The case of Louise Raney Keko (Aug 18, 1938 – Aug 4, 1991) is still unsolved. For obvious reasons, she is the case of the Month for August.
UPDATE: I received the picture you see here on the left from the family with permission to use on this post. Thank you!
The book left me unsettled for reasons noted in the review. Since I read it, I tried to find more information about the unsolved cases that were the result of the exonerations.
One of those is the 1991 murder of Louise Raney Keko. If you have this book, turn to page 126. I quote “the couple owned extremely profitable oyster beds, which had become a point of contention in the divorce.”
What do we know?
On August 4, 1991, Louise Raney Keko (52) was found shot, beaten, stabbed, and half-submerged in her bathtub in Buras, County of Plaquemines, Louisiana. She appeared to have been pistol-whipped before being shot and aside from being half-submerged in a bathtub, she was covered with a blanket. Louise lies buried at the Bethany Cemetery, Slate Spring, Calhoun County, Mississippi, USA.
Her estranged husband, Anthony G. Keko, was arrested on October 26, 1992 and charged with capital murder. The trial started in September 1993. Keko was exonerated in 1998. Why? Bitemarks combined with false or misleading forensic evidence, perjury or false accusations, and official misconduct.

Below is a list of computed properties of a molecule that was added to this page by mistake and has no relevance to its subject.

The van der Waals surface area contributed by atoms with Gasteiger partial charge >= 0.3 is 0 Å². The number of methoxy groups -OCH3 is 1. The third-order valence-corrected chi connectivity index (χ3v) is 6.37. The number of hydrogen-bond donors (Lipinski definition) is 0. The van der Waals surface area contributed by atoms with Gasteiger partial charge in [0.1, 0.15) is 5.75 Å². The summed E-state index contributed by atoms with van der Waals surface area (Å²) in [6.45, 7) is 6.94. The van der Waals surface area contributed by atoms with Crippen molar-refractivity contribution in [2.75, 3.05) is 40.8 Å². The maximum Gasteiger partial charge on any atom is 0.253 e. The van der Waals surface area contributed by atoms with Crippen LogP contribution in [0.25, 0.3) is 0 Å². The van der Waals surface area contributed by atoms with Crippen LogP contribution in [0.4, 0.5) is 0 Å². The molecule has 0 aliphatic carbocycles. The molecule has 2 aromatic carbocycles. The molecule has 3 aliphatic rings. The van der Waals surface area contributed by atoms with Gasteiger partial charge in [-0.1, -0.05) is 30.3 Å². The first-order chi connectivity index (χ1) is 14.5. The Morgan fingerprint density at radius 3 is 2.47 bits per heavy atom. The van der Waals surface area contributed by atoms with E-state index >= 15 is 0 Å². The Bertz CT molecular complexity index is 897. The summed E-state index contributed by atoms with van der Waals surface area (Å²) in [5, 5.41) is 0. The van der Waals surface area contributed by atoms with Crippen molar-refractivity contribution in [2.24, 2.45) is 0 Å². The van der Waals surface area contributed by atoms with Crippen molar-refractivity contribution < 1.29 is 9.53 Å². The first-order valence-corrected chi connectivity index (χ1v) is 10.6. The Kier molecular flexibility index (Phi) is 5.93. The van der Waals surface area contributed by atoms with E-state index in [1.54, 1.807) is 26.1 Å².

“Although police developed several possible suspects, the primary target of their investigation was Keko’s 62-year-old husband, Anthony, whom she had sued for divorce two weeks before she was killed. Anthony had begun dating a good friend of Louise prior to the murder.”
According to newspaper articles, both partners had a temper. Anthony is a former Marine. He has convictions for several misdemeanors. Some of those are about confronting colleagues in the oyster business. He also has been acquitted for the manslaughter of a man Keko had accused of insulting Louise.
Louise’s murder was unsolved for more than a year when a new Plaquemines Parish Sheriff was elected. He contacted Michael West. The rest should be obvious.
West had Louise Keko’s body exhumed more than one year after her death and burial. Then, he found a bitemark on her shoulder. West had it removed for safekeeping however, later it was destroyed. It was accidentally placed in embalming fluids.
The defense justifiably argued that there was no conclusive evidence that the mark was a bitemark and that the bitemark belonged to Anthony Keko to the exclusion of others. The jury took about 4 hours to convict Anthony Keko.
In the ABA Journal of February 1996, I found this: Plaquemines Parish Assistant District Attorney Charles Balley then served as prosecutor. He thought too much attention was paid to West’s testimony. “There was a lot of other evidence that pointed to Keko being the murderer.” That evidence alone though didn’t put him at the crime scene so maybe that’s why the jury valued West’s testimony so much.
I think that Balley had a lot of circumstantial evidence such as complaints from Keko about his wife, that a divorce would be costly, and possibly a claim that he’d kill. But did he? After the exoneration, Keko filed a wrongful conviction lawsuit against West. This lawsuit was settled for an undisclosed amount.